What will change for medical device manufacturers
It is feared that the stricter controls will lead to delays. In the worst case scenario, the delays could affect patients who are in dire need of the devices.
In the long term, the measures of the Medical Device Regulation, together with all subsequent adjustments, should achieve better quality and safety for consumers.
Certification for the entire market
There is no grandfathering provision for medical devices, which is why every device placed on the market must be updated to meet the heightened requirements.
More stringent requirements for notified agencies
The legislature has also made the requirements for notified agencies more stringent. This has made it more difficult for the testing authorities to gain recognition as such and to offer tests for every medical device.
Extended and stricter definition for medical devices
The revised definitions for medical devices, which propose a wider understanding of the term than was used before, should also not be underestimated. Some commonly used products are now regarded as medical devices and have to pass the same strict processes.
A refrigerator, for example, is now considered to be a medical device if it is used to store medical substances. And software in the field of medical technology must also be treated as a medical device depending on its intended use.
Products that are used for the (sterile) cleaning of medical devices also now fall under the definition.
Unique device identification (UDI) for each model
The introduction of unique device identification (UDI) for all medical devices means that ones that are currently in circulation to be traced back to their manufacturer. This innovation was directly adopted in response a triggering incident for the new legal regulations: a Parisian silicone implant that burst in the wearer's chest could not be traced back to a responsible manufacturer because there was no origin information about the device in the hospital records.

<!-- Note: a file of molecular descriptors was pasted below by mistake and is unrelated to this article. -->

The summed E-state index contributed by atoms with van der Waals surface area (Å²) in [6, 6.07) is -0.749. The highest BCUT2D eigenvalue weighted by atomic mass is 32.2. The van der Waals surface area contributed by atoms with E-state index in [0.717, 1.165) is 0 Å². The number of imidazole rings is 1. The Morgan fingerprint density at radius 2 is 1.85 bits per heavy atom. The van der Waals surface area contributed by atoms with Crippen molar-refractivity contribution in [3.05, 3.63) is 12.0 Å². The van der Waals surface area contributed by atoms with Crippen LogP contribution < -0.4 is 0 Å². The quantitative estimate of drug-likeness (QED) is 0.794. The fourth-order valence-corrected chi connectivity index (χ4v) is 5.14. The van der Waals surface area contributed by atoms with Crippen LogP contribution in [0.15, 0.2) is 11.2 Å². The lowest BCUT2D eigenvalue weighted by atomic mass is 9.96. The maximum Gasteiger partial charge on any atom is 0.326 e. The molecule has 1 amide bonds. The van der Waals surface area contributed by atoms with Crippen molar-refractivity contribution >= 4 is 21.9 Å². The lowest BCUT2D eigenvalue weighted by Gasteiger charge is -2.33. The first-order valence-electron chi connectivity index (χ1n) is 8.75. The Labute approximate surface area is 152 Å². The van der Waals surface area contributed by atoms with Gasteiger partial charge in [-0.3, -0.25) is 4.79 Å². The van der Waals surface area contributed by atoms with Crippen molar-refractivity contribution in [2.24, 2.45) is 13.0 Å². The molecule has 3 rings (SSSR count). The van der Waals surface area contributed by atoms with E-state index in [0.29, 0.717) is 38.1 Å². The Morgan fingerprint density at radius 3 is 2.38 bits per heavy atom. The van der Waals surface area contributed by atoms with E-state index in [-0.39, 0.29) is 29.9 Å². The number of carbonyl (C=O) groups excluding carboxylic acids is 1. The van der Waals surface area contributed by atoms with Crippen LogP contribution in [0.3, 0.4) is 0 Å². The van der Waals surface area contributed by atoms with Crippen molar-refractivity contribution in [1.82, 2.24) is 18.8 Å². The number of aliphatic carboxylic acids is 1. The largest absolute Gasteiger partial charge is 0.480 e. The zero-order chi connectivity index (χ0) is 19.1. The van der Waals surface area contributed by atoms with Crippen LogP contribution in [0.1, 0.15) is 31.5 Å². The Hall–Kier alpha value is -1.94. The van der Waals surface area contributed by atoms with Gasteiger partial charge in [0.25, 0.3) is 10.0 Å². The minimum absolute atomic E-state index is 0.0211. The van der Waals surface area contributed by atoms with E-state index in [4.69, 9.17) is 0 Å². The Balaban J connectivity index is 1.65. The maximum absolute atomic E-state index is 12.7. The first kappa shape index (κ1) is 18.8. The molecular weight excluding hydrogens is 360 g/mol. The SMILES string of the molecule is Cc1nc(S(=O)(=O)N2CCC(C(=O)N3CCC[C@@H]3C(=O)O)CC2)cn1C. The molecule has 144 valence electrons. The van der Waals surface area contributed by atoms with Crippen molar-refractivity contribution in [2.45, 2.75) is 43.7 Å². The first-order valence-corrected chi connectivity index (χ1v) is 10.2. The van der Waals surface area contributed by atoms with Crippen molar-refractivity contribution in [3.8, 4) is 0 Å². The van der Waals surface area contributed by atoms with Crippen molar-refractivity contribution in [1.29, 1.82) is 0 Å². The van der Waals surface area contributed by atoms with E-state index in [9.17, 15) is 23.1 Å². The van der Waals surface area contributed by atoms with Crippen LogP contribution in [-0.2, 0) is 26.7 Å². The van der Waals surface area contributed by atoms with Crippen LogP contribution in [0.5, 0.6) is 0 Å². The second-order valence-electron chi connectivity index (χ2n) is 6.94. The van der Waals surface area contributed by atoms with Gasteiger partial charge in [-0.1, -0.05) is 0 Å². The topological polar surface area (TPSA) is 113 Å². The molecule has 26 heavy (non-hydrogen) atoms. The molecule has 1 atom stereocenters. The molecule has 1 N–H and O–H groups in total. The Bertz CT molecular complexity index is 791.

New classification with stricter risk levels
The Medical Device Regulation provides for a different classification. There are now more classes as well as other assignments. Overall, the risk ratings have become stricter. In order to continuously monitor safety, the EU also requires manufacturers to introduce a risk management system that is embedded in a quality management system.
New quality management system
The device numbers require that every company adopt a new quality management system. Thanks to this quality management system, manufacturers can respond properly to random test procedures, which request device-specific evidence, among other things. Each manufactured medical device must remain registered in the EUDAMED database for 10 years after being placed on the market, and implants must remain so registered for 15 years.
A responsible manager at every company
In the future, a responsible manager who must be employed by the company will be responsible for ensuring compliance with the regulatory and organizational guideline requirements of the MDR.
Clinical trials: Analyses are only provided on request
Stricter criteria now also apply to the evaluation of clinical analyses and trials, which is why manufacturers have to take a much more differentiated approach to the selection of equivalence analyses. Because comparative studies of similar devices are no longer sufficient, the MDR stipulates that they must prepare or commission their own studies more often than before.
In addition, test centers can carry out unannounced audits at medical technology companies and their suppliers at any time. That is why it is important to work with certified suppliers. Suppliers that can be checked without needing to receive notice also include language service providers, such as medical translation agencies.
Manufacturers must also prepare annual reports based on quality management.